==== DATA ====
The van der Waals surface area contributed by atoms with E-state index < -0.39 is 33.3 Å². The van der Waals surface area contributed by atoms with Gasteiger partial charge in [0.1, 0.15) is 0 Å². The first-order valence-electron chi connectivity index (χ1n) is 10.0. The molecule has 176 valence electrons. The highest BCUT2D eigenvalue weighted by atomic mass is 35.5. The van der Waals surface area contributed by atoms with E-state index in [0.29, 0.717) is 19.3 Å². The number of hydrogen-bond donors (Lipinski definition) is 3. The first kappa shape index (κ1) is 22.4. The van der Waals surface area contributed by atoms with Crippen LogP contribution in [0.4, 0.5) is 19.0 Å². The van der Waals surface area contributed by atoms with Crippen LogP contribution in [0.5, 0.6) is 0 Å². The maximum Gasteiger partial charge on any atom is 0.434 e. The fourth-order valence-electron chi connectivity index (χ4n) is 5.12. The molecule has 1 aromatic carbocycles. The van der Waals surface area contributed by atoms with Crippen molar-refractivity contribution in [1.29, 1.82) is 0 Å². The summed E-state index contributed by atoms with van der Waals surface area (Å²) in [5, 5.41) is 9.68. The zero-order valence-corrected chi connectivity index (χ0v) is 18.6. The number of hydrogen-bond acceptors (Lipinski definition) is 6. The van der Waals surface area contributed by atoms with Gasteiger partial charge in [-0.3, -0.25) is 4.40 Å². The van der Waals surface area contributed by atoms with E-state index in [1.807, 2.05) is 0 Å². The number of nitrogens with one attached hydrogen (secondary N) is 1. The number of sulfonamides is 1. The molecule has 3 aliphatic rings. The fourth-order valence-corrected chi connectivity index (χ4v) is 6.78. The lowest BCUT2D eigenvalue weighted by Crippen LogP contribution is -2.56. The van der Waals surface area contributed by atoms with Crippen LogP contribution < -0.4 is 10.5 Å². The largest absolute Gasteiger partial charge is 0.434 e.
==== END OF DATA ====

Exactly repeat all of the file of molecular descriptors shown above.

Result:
The van der Waals surface area contributed by atoms with E-state index < -0.39 is 33.3 Å². The van der Waals surface area contributed by atoms with Gasteiger partial charge in [0.1, 0.15) is 0 Å². The first-order valence-electron chi connectivity index (χ1n) is 10.0. The molecule has 176 valence electrons. The highest BCUT2D eigenvalue weighted by atomic mass is 35.5. The van der Waals surface area contributed by atoms with E-state index in [0.29, 0.717) is 19.3 Å². The number of hydrogen-bond donors (Lipinski definition) is 3. The first kappa shape index (κ1) is 22.4. The van der Waals surface area contributed by atoms with Crippen LogP contribution in [0.4, 0.5) is 19.0 Å². The van der Waals surface area contributed by atoms with Crippen LogP contribution in [0.5, 0.6) is 0 Å². The maximum Gasteiger partial charge on any atom is 0.434 e. The fourth-order valence-electron chi connectivity index (χ4n) is 5.12. The molecule has 1 aromatic carbocycles. The van der Waals surface area contributed by atoms with Crippen molar-refractivity contribution in [1.29, 1.82) is 0 Å². The summed E-state index contributed by atoms with van der Waals surface area (Å²) in [5, 5.41) is 9.68. The zero-order valence-corrected chi connectivity index (χ0v) is 18.6. The number of hydrogen-bond acceptors (Lipinski definition) is 6. The van der Waals surface area contributed by atoms with Gasteiger partial charge in [-0.3, -0.25) is 4.40 Å². The van der Waals surface area contributed by atoms with E-state index in [1.807, 2.05) is 0 Å². The number of nitrogens with one attached hydrogen (secondary N) is 1. The number of sulfonamides is 1. The molecule has 3 aliphatic rings. The fourth-order valence-corrected chi connectivity index (χ4v) is 6.78. The lowest BCUT2D eigenvalue weighted by Crippen LogP contribution is -2.56. The van der Waals surface area contributed by atoms with Crippen LogP contribution < -0.4 is 10.5 Å². The largest absolute Gasteiger partial charge is 0.434 e.